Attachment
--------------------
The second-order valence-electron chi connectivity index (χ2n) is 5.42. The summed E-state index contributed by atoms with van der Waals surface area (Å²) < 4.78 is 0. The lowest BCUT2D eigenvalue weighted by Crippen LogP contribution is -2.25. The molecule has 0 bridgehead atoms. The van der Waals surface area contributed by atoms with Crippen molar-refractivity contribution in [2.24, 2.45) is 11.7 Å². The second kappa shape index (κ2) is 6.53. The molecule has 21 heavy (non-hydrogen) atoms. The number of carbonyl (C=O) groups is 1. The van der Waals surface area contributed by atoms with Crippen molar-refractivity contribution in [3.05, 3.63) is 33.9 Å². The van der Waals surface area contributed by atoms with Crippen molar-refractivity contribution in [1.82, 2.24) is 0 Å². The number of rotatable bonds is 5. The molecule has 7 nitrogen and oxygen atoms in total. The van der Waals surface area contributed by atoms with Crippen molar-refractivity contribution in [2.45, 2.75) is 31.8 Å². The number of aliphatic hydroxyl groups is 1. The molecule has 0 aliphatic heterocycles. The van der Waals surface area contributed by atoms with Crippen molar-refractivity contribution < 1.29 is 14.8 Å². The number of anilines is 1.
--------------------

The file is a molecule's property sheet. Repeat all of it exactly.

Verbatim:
The second-order valence-electron chi connectivity index (χ2n) is 5.42. The summed E-state index contributed by atoms with van der Waals surface area (Å²) < 4.78 is 0. The lowest BCUT2D eigenvalue weighted by Crippen LogP contribution is -2.25. The molecule has 0 bridgehead atoms. The van der Waals surface area contributed by atoms with Crippen molar-refractivity contribution in [2.24, 2.45) is 11.7 Å². The second kappa shape index (κ2) is 6.53. The molecule has 21 heavy (non-hydrogen) atoms. The number of carbonyl (C=O) groups is 1. The van der Waals surface area contributed by atoms with Crippen molar-refractivity contribution in [3.05, 3.63) is 33.9 Å². The van der Waals surface area contributed by atoms with Crippen molar-refractivity contribution in [1.82, 2.24) is 0 Å². The number of rotatable bonds is 5. The molecule has 7 nitrogen and oxygen atoms in total. The van der Waals surface area contributed by atoms with Crippen molar-refractivity contribution in [2.45, 2.75) is 31.8 Å². The number of aliphatic hydroxyl groups is 1. The molecule has 0 aliphatic heterocycles. The van der Waals surface area contributed by atoms with Crippen molar-refractivity contribution < 1.29 is 14.8 Å². The number of anilines is 1.